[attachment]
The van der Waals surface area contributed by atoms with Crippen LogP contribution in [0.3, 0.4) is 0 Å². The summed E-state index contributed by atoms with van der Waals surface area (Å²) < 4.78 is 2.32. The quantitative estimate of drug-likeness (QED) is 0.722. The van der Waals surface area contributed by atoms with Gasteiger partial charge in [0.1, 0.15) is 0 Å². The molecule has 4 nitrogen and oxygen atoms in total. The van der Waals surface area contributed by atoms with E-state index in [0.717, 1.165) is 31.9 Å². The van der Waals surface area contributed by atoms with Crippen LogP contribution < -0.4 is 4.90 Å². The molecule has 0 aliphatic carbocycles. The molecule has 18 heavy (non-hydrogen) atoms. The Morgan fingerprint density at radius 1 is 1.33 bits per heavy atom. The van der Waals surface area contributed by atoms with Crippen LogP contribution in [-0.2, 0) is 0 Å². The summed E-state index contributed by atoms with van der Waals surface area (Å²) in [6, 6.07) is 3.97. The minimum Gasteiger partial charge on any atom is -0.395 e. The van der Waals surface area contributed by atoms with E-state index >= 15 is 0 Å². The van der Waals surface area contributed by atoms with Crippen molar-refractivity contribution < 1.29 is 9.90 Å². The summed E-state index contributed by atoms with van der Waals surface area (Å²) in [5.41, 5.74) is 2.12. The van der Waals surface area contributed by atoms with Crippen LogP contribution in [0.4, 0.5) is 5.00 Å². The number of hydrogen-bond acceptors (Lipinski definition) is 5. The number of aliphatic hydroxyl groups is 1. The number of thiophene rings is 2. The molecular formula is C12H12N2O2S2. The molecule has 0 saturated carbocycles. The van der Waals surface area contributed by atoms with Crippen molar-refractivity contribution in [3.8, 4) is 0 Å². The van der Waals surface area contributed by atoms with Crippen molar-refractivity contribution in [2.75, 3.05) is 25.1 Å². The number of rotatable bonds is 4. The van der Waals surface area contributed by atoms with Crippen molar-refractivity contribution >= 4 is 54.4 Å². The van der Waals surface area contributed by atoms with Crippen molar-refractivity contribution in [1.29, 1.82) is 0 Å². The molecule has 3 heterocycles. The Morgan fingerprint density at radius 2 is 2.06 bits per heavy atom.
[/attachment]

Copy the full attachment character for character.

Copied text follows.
The van der Waals surface area contributed by atoms with Crippen LogP contribution in [0.3, 0.4) is 0 Å². The summed E-state index contributed by atoms with van der Waals surface area (Å²) < 4.78 is 2.32. The quantitative estimate of drug-likeness (QED) is 0.722. The van der Waals surface area contributed by atoms with Gasteiger partial charge in [0.1, 0.15) is 0 Å². The molecule has 4 nitrogen and oxygen atoms in total. The van der Waals surface area contributed by atoms with E-state index in [0.717, 1.165) is 31.9 Å². The van der Waals surface area contributed by atoms with Crippen LogP contribution < -0.4 is 4.90 Å². The molecule has 0 aliphatic carbocycles. The molecule has 18 heavy (non-hydrogen) atoms. The Morgan fingerprint density at radius 1 is 1.33 bits per heavy atom. The van der Waals surface area contributed by atoms with Crippen LogP contribution in [-0.2, 0) is 0 Å². The summed E-state index contributed by atoms with van der Waals surface area (Å²) in [6, 6.07) is 3.97. The minimum Gasteiger partial charge on any atom is -0.395 e. The van der Waals surface area contributed by atoms with E-state index >= 15 is 0 Å². The van der Waals surface area contributed by atoms with Crippen molar-refractivity contribution < 1.29 is 9.90 Å². The summed E-state index contributed by atoms with van der Waals surface area (Å²) in [5.41, 5.74) is 2.12. The van der Waals surface area contributed by atoms with Crippen LogP contribution in [0.4, 0.5) is 5.00 Å². The number of hydrogen-bond acceptors (Lipinski definition) is 5. The number of aliphatic hydroxyl groups is 1. The number of thiophene rings is 2. The molecular formula is C12H12N2O2S2. The molecule has 0 saturated carbocycles. The van der Waals surface area contributed by atoms with Crippen molar-refractivity contribution in [3.8, 4) is 0 Å². The van der Waals surface area contributed by atoms with Crippen molar-refractivity contribution in [2.75, 3.05) is 25.1 Å². The number of rotatable bonds is 4. The van der Waals surface area contributed by atoms with Crippen molar-refractivity contribution >= 4 is 54.4 Å². The van der Waals surface area contributed by atoms with Crippen molar-refractivity contribution in [1.29, 1.82) is 0 Å². The molecule has 3 heterocycles. The Morgan fingerprint density at radius 2 is 2.06 bits per heavy atom.